‘Dragon bones’: did early humans in China collect ancient fossils for fun?

A million and-a-half years ago the early human inhabitants of a region in eastern China were doing more than just trying to survive – new evidence suggests they were creating, entertaining and even playing.

Over the past century, the Nihewan Basin in Hebei province has become famous for its abundance of Early Pleistocene palaeolithic sites dating back over 2 million years ago.

But at a site newly discovered by a villager, archeologists have uncovered evidence of “human” marks on objects, which may indicate that the individuals who made them used them for entertainment.

The fossils and gravel found at the site, which appeared to have originated elsewhere, along with items showing marks of “human creativity”, could help reveal more about the culture and behaviours of ancient human ancestors in China.

“A growing number of archaeological finds in the basin suggest that humans could not have migrated out of Africa later than 2 million years ago,” said Wei Qi, a researcher at the Chinese Academy of Sciences (CAS) Institute of Vertebrate Paleontology and Paleoanthropology.

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Wei said a new site in the basin called Lujiaoliang had been dated to be around 1½ million years old.

The discovery, outlined in a paper by Li Kaiqing of the Nihewan National Nature Reserve, will soon be published in this year’s second issue of the CAS journal Quaternary Sciences.

“Preliminary field work revealed that the mammal fossils at Lujiaoliang are quite abundant”, including teeth and bones that are likely from steppe mammoths, rhinoceroses and three-toed horses, according to the authors of the paper.

Some of the species identified at the site were unique to the Early Pleistocene era. This helped scientists date the fossils to between 2.58 million and 781,000 years ago, Wei said.

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The animal remains found in Lujiaoliang were unusual because of their “fragmented” burial, with incomplete bones found scattered throughout the site, according to the paper.

One of the recovered bones even showed “traces of cuts made by humans using stone tools”, which were visibly different from marks made by animals, Wei said.

However, the variety of fossils found – namely teeth – indicated that they “clearly had nothing to do with [hominins] making food”, the paper said.

The varying degrees of damage to the fossils and their scattered burial also indicated that “they were fossils before they accumulated” at the site, and a lack of abrasion from water transport suggested that their discovery at the site could “only be explained by man-made causes”, the paper said.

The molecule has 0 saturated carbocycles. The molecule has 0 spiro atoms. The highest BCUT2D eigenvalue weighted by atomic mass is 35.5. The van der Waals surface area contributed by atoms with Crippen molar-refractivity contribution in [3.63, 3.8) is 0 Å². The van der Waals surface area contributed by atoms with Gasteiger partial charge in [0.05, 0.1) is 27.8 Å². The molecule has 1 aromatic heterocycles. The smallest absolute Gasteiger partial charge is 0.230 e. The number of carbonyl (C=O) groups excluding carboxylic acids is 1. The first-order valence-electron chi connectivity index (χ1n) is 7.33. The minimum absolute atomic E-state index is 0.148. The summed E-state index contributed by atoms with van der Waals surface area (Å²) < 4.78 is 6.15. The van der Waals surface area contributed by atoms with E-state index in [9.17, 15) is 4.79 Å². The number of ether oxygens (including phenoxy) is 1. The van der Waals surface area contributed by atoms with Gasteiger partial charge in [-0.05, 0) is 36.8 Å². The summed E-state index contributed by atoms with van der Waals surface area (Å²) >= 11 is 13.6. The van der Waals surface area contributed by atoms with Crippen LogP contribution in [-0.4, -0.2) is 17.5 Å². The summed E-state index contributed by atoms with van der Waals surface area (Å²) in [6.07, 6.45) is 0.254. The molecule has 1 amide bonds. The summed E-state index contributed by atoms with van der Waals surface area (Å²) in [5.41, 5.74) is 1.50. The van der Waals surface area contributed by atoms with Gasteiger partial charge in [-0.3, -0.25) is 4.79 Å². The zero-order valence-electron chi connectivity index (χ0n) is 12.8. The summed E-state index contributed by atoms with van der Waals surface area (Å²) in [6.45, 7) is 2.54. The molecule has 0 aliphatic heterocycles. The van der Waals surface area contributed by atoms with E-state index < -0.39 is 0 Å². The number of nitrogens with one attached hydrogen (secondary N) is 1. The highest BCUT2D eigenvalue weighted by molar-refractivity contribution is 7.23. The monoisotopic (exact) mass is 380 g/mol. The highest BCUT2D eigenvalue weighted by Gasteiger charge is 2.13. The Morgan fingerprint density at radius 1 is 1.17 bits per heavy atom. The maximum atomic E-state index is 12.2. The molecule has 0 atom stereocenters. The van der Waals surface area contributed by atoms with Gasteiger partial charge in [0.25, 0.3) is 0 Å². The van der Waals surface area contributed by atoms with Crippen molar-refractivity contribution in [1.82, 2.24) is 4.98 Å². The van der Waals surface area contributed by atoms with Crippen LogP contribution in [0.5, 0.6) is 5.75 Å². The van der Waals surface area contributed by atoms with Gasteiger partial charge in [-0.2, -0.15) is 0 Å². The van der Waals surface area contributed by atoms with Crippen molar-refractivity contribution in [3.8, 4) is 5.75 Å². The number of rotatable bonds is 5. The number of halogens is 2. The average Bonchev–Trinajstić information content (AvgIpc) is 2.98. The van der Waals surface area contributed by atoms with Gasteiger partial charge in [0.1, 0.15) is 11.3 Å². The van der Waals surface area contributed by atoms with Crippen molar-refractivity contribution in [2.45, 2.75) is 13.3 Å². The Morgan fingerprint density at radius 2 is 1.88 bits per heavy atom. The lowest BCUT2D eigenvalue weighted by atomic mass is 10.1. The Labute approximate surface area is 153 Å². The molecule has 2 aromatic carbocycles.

These discoveries led the scientists to one conclusion: the fossils had been collected elsewhere and moved to this site by the hominins who inhabited the area at the time.

The discovery of stones at the site with marks that appeared to be of an “artificial nature”, including “carefully repaired” stones and flakes, added to the evidence, the paper said.

Gravel discovered at Lujiaoliang also resembled river gravel from the nearby Heitugou site.

The findings suggested that this site was not a hunting camp or place where prey was dismembered, nor was it a living area, the paper said.

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Instead, the scientists speculated that the fossils and gravel were “collected for fun” and carried to Lujiaoliang by hominin children who were brought to the site by their mothers to play.

“Children and teenagers collected exposed large animal bones and tooth fossils from the outcrops of the ancient site and played with them,” the paper said, adding that the gravel may have been collected and brought there for the same reason.

“People at that time were the first to collect ‘dragon bone’ fossils,” Wei said.

The condition of the “beautifully” repaired stone products also suggested they were given as gifts or bribes, evidence of an ancient cultural practice, Wei said.

“This site is a recreational site, a type of site that has not been discovered in the past,” he said.

Lujiaoliang, and the ancient hominin entertainment artefacts found there, are a missing link in the cultural history of the Nihewan Basin, which Wei said was the first formally named palaeolithic culture in China.

The Nihewan Basin also has implications for when early humans first left Africa.

The Heitugou site, from where the gravel may have originated, has been dated to 1.9 million years ago, “which shakes the theory that humans walked out of Africa 1.8 million years ago,” Wei said.

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The sites suggest that our ancestors “could not have entered East Asia later than 2 million years ago”, the paper said.

Wei said, however, that previous claims about Nihewan being the birthplace of humans have “no scientific basis”.

Still, around half of the world’s palaeolithic sites discovered so far are in Nihewan, securing its status as an important area for the study of that era, according to Wei.

In particular, the burial conditions at the Lujiaoliang and Heitugou sites have suggested that the possibility of “discovering ape-man fossils here is high”, the authors of the paper said.

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